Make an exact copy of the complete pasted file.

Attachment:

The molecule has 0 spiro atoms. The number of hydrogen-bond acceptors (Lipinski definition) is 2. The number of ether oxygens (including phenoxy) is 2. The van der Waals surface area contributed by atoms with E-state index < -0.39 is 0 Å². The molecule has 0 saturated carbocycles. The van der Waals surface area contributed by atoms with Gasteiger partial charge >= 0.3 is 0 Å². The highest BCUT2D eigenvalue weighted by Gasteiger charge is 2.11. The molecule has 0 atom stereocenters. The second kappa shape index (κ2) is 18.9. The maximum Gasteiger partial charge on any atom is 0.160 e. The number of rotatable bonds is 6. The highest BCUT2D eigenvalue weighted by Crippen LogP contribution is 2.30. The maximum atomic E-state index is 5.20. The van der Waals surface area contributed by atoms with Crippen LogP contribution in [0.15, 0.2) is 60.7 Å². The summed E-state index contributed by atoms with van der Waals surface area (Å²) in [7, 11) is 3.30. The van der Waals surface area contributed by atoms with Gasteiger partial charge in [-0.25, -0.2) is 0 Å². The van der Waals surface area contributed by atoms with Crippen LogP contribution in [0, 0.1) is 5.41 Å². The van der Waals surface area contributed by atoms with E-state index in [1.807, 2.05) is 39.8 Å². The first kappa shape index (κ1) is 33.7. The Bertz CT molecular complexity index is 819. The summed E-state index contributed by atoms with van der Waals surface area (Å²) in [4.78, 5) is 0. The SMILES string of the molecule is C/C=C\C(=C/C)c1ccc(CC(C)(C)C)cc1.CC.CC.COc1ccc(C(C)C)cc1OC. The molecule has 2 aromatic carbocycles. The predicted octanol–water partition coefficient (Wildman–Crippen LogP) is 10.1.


The molecule has 0 spiro atoms. The number of hydrogen-bond acceptors (Lipinski definition) is 2. The number of ether oxygens (including phenoxy) is 2. The van der Waals surface area contributed by atoms with E-state index < -0.39 is 0 Å². The molecule has 0 saturated carbocycles. The van der Waals surface area contributed by atoms with Gasteiger partial charge >= 0.3 is 0 Å². The highest BCUT2D eigenvalue weighted by Gasteiger charge is 2.11. The molecule has 0 atom stereocenters. The second kappa shape index (κ2) is 18.9. The maximum Gasteiger partial charge on any atom is 0.160 e. The number of rotatable bonds is 6. The highest BCUT2D eigenvalue weighted by Crippen LogP contribution is 2.30. The maximum atomic E-state index is 5.20. The van der Waals surface area contributed by atoms with Crippen LogP contribution in [0.15, 0.2) is 60.7 Å². The summed E-state index contributed by atoms with van der Waals surface area (Å²) in [7, 11) is 3.30. The van der Waals surface area contributed by atoms with Gasteiger partial charge in [-0.25, -0.2) is 0 Å². The van der Waals surface area contributed by atoms with Crippen LogP contribution in [0, 0.1) is 5.41 Å². The van der Waals surface area contributed by atoms with E-state index in [1.807, 2.05) is 39.8 Å². The first kappa shape index (κ1) is 33.7. The Bertz CT molecular complexity index is 819. The summed E-state index contributed by atoms with van der Waals surface area (Å²) in [4.78, 5) is 0. The SMILES string of the molecule is C/C=C\C(=C/C)c1ccc(CC(C)(C)C)cc1.CC.CC.COc1ccc(C(C)C)cc1OC. The molecule has 2 aromatic carbocycles. The predicted octanol–water partition coefficient (Wildman–Crippen LogP) is 10.1.